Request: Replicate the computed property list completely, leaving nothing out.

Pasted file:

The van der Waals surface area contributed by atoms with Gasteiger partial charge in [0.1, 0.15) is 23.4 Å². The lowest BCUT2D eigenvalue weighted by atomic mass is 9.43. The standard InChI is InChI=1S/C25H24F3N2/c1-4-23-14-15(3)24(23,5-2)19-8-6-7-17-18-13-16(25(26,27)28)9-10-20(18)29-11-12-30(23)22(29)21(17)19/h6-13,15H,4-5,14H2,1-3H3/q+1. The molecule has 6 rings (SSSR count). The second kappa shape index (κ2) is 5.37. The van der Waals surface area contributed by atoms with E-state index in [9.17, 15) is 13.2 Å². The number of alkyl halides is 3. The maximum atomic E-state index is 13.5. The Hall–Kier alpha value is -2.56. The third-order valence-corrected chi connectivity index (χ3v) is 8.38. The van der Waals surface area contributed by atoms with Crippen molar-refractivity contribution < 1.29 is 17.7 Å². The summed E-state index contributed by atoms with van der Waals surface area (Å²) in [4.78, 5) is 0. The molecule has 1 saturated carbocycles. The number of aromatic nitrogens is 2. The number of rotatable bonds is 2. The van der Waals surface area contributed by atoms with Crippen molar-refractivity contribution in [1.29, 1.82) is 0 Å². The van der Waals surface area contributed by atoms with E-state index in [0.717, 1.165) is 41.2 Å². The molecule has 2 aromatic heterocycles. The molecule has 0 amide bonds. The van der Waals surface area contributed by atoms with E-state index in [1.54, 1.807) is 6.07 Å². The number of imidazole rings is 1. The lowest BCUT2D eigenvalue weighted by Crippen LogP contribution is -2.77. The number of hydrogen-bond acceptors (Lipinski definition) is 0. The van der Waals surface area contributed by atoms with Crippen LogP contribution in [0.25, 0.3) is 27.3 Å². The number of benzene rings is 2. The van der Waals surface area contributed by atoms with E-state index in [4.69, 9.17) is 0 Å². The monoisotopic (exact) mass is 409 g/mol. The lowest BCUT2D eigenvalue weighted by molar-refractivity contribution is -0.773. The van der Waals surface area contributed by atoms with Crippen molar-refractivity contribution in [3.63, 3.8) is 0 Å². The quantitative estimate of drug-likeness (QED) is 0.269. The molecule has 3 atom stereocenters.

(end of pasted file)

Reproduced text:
The van der Waals surface area contributed by atoms with Gasteiger partial charge in [0.1, 0.15) is 23.4 Å². The lowest BCUT2D eigenvalue weighted by atomic mass is 9.43. The standard InChI is InChI=1S/C25H24F3N2/c1-4-23-14-15(3)24(23,5-2)19-8-6-7-17-18-13-16(25(26,27)28)9-10-20(18)29-11-12-30(23)22(29)21(17)19/h6-13,15H,4-5,14H2,1-3H3/q+1. The molecule has 6 rings (SSSR count). The second kappa shape index (κ2) is 5.37. The van der Waals surface area contributed by atoms with E-state index in [9.17, 15) is 13.2 Å². The number of alkyl halides is 3. The maximum atomic E-state index is 13.5. The Hall–Kier alpha value is -2.56. The third-order valence-corrected chi connectivity index (χ3v) is 8.38. The van der Waals surface area contributed by atoms with Crippen molar-refractivity contribution < 1.29 is 17.7 Å². The summed E-state index contributed by atoms with van der Waals surface area (Å²) in [4.78, 5) is 0. The molecule has 1 saturated carbocycles. The number of aromatic nitrogens is 2. The number of rotatable bonds is 2. The van der Waals surface area contributed by atoms with Crippen molar-refractivity contribution in [1.29, 1.82) is 0 Å². The van der Waals surface area contributed by atoms with E-state index in [0.717, 1.165) is 41.2 Å². The molecule has 2 aromatic heterocycles. The molecule has 0 amide bonds. The van der Waals surface area contributed by atoms with E-state index in [1.54, 1.807) is 6.07 Å². The number of imidazole rings is 1. The lowest BCUT2D eigenvalue weighted by Crippen LogP contribution is -2.77. The number of hydrogen-bond acceptors (Lipinski definition) is 0. The van der Waals surface area contributed by atoms with Crippen LogP contribution in [0.25, 0.3) is 27.3 Å². The number of benzene rings is 2. The van der Waals surface area contributed by atoms with E-state index in [4.69, 9.17) is 0 Å². The monoisotopic (exact) mass is 409 g/mol. The lowest BCUT2D eigenvalue weighted by molar-refractivity contribution is -0.773. The van der Waals surface area contributed by atoms with Crippen molar-refractivity contribution in [3.63, 3.8) is 0 Å². The quantitative estimate of drug-likeness (QED) is 0.269. The molecule has 3 atom stereocenters.